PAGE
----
So, you are enjoying the benefits of CBD oil without experiencing the side effects and you go on with your usual day at work — but then, all of a sudden there’s a random drug test. Should you panic or worry about getting a positive result?
Well, if you’re just worried about CBD, then, no, it won’t show up on your drug test. Hence, it won’t cause a positive result. However, the main concern here isn’t really the chance of CBD getting detected. Instead, it’s the possibility that the presence of THC will cause you to fail the test. And since CBD oil is unregulated, there’s really a chance that you will test positive. This is more likely to happen if your product contains more than 0.3% THC, or if you are using marijuana-derived, instead of hemp-derived CBD oil.
Is there a drug test that could detect CBD?
Testing for the presence of CBD is not part of the standard drug test considering that cannabidiol (CBD) doesn’t really get a person “high.” At Quest Diagnostics, one of the biggest drug testing companies in the US, they do not offer testing for CBD and it is not part of any employer drug testing program, says Barry Sample, director of science and technology for employer solutions at the company.
What are the odds that you will get a positive drug test result while taking CBD?
- Presence of THC
There’s no other culprit but THC or tetrahydrocannabinol (or one of its metabolites) if you will test positive for illicit drugs while taking CBD. As it turns out, CBD oil can have traces of THC depending on where it was extracted.
CBD oil could come from two major types of cannabis plants — the hemp plants and marijuana plants. Hemp-derived CBD or industrial hemp contains not more than 0.3% THC concentration, while marijuana-derived CBD oil contains around 5%-35% THC. If you are using the latter, then most probably you will fail your drug test because of its high THC concentration.
This is more likely to happen if the CBD oil is brought from cannabis dispensaries in places where cannabis is legal. Moreover, cross-contamination is still possible even if THC is present only in trace amounts. This could also happen while the product is around other substances that contain THC — may it be in stores or at home.
- Second-hand exposure to THC
You’ve read it right; there is a possibility that you will get a positive result on your drug test after a second-hand exposure to THC. According to some research, the amount of THC that your body absorbs from the secondhand smoke (or any other form of exposure) depends on the potency of the marijuana, as well as the size and ventilation of the area.
Second-hand exposure to THC doesn’t only happen through second-hand smoke. You can also be exposed to THC in other situations. For example, if someone who had direct contact with marijuana touched your hair, you can get a false-positive result in a marijuana hair test.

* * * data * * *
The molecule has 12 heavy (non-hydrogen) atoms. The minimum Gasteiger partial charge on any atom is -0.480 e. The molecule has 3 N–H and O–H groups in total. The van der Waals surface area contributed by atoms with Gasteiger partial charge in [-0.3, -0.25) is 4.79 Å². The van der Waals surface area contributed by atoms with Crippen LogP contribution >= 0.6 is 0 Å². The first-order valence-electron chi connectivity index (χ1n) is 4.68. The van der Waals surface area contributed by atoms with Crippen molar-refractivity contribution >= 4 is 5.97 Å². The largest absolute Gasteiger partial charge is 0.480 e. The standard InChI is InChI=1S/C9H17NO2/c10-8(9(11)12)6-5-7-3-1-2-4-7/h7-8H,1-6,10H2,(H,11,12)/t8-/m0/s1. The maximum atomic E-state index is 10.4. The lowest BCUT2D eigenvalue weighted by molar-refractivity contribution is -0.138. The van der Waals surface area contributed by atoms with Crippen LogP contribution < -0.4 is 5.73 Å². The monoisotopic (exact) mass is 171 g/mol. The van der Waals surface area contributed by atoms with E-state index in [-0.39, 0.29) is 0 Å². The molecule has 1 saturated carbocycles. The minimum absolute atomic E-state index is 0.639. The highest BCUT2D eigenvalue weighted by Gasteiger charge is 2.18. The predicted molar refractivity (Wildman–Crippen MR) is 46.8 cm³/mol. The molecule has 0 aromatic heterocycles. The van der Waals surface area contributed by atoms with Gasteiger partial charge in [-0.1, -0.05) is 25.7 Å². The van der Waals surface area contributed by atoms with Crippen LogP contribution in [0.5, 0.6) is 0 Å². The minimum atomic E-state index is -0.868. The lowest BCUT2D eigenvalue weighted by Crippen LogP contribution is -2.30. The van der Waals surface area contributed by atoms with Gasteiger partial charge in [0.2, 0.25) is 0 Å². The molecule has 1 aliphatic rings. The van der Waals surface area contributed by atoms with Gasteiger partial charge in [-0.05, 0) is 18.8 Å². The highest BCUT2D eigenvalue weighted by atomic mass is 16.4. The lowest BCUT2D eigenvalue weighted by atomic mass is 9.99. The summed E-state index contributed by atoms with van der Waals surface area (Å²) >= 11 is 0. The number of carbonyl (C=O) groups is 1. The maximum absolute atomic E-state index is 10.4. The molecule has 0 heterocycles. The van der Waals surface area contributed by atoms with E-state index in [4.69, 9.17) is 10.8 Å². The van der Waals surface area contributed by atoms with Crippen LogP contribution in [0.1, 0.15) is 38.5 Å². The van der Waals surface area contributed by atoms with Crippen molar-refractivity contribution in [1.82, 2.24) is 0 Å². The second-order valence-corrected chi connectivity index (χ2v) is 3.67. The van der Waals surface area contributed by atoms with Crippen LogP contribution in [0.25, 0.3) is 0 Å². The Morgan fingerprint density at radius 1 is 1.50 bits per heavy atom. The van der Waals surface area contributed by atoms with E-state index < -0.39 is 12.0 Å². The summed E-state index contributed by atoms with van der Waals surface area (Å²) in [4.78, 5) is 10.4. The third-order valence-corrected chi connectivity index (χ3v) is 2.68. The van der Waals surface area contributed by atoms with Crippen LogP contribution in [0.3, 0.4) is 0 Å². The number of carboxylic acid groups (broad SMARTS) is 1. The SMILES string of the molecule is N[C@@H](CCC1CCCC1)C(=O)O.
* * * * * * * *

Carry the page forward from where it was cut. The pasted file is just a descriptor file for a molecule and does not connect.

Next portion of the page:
- Product mislabeling
Ideally, CBD products that were derived from hemp should not contain more than 0.3% THC. However, it is not uncommon for some sellers to intentionally label their products as THC-free hemp even if they extracted their oil from marijuana, which has a high amount of THC. This is very much possible since CBD products aren’t strictly regulated.
How to avoid a positive drug test?
If you are taking CBD oil, there are things that you can do to ensure that you won’t fail a drug test.
- Do your own research and check for the credibility of the company or the online seller or of the actual shop.
- Read the product information, know what type of CBD you are buying and find out where it was sourced. Full-spectrum CBD oil has all the cannabinoids present in the plant including, THC, CBD, terpenes, flavonoids, omega fatty acids, and more. Moreover, marijuana-derived CBD can contain more than 0.3% THC; hence, your chance of testing positive is higher if you will use this.
- Ask questions regarding how the products were processed and determine the possibility of cross-contamination.
- Avoid second-hand exposure to marijuana use via smoke or hair contact.
- Find out where the hemp-derived CBD products came from. The quality of the hemp varies from one state to another. Colorado and Oregon are examples of reputable states with longstanding hemp industries and much stricter standards.
- Quality CBD oil usually has these terms written on the label, or you can read these terms somewhere on the website:
- Presence of 3rd-party lab report
- USDA-certified organic
- Pesticide- or herbicide-free
- No additives
- No preservatives
- If a company explicitly claims that their CBD products can treat a certain illness, then, that’s an automatic red flag. The Food and Drug Administration doesn’t allow sellers to make health-related claims.
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The Bottom Line
CBD won’t show up on a routine drug test. And if you want to make sure that your CBD isolate doesn’t really have THC, then, you should buy it from a reliable source.